BoysTown achieves the Lotus position — without Exchange
From ITWire: BoysTown achieves the Lotus position — without Exchange
This is one of the best articles I've seen of late talking about a company faced with a Notes vs Exchange comparison, and how they logically worked out their decision:
When Australian youth charity BoysTown was looking at the future of its Lotus Notes/Domino collaboration platform late in 2009, ICT manager Julius Bergh knew that the group had to make a decision.
“We have seen in the press, that a number of organisations have changed over to Exchange,” he says in an interview this week. “We thought to ourselves that we had better investigate this thing thoroughly.”
There have been quite a few revelations of Australian migrations off the Lotus Notes/Domino over the past few months — with one high-profile move being that of Qantas, whose shift was revealed in February. Centrelink is also likely to end its long-running relationship with Notes as part of the welfare agency’s integration with the new, broader Department of Human Services.
And analyst firms such as Longhaus have questioned Notes’ future in the face of Exchange’s dominance and competing cloud-based services such as Google’s Gmail, which are speedily encroaching on Notes’ traditional turf.
So Bergh sent a few members from his team over to a conference in Brisbane on how to move to Exchange 2010 to scope out the Microsoft platform — check out the lay of the land and see what would be involved in a migration of Boystown’s 480 staff. What they found disappointed him.
He honestly admits that there were (and *are*) good reasons for them to move to Microsoft. But...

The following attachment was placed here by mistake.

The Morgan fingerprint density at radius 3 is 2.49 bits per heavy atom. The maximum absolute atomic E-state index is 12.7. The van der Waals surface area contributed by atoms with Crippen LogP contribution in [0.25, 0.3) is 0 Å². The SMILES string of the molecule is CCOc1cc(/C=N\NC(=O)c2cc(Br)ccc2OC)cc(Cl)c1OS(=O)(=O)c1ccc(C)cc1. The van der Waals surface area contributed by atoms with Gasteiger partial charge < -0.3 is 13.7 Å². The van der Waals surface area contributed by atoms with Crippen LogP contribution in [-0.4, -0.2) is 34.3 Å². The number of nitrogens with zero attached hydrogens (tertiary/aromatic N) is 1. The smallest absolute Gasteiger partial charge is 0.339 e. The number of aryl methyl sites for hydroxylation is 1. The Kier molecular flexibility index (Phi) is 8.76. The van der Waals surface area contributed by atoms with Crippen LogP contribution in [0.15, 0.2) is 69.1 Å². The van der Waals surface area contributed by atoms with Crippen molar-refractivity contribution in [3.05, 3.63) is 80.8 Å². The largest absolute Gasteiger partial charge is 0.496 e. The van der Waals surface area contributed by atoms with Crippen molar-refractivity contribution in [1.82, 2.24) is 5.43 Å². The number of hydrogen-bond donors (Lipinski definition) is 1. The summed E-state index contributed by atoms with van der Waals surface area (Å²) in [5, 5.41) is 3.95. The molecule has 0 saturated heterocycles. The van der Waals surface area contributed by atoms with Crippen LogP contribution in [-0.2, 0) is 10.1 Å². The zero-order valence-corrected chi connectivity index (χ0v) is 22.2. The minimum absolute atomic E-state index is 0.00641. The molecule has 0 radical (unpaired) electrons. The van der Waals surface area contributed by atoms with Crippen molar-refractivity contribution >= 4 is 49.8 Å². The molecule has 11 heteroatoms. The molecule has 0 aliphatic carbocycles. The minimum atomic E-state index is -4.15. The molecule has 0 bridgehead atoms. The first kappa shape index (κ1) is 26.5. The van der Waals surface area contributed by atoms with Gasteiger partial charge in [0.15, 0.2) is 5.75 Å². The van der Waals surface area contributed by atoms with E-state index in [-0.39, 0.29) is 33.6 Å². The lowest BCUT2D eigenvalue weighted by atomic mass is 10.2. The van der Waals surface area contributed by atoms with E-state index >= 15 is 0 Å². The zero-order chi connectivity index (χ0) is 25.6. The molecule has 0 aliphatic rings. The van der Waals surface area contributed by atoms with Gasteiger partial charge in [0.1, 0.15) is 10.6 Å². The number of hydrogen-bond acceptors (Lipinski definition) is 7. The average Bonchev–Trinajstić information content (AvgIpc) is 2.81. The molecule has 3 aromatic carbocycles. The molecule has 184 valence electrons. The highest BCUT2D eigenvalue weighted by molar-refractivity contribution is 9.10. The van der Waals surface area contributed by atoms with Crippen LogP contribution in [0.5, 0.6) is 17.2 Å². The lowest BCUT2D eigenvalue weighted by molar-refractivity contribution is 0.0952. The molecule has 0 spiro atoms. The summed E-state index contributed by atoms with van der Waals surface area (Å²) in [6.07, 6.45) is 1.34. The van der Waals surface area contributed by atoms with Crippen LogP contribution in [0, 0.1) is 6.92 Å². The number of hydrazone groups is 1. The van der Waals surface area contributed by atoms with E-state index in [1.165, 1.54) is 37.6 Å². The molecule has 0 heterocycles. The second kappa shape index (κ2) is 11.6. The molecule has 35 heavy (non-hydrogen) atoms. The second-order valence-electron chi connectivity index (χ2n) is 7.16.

There were some clear advantages if Boystown did choose the Exchange platform, Bergh admits.
For example, the organisation is a charity — which Bergh says translates to some “nice discounts” from Microsoft. In addition, users are generally more familiar with Exchange’s user interface because they often use the software on their personal PCs, or have used it at other workplaces. “We did take it quite seriously,” he says.
However, ultimately what swung Bergh to upgrade the software was one aspect of Notes that its userbase in Australia often cites as one of it’s main strengths — the extensibility of the platform compared with its rivals. Bergh points out that Notes is much more than just an email server.
And I *still* can't believe the distortion reality field that causes so many companies to overlook this central issue:
If Boystown was to use a rival collaboration offering, Bergh says, he would need to buy quite a few more corporate applications just to match the functionality that Notes already offers.
These are the types of things that all of us should focus on when touting the value of Notes. And I love the way it wraps up:
But ultimately when speaking about Notes, for Bergh it all comes back to the inherent flexibility of the platform — arguing that it’s so much more than an email platform.
“If you buy Lotus Domino because you like the email system, it’s like buying a porche because you like the ashtray,” he chuckles.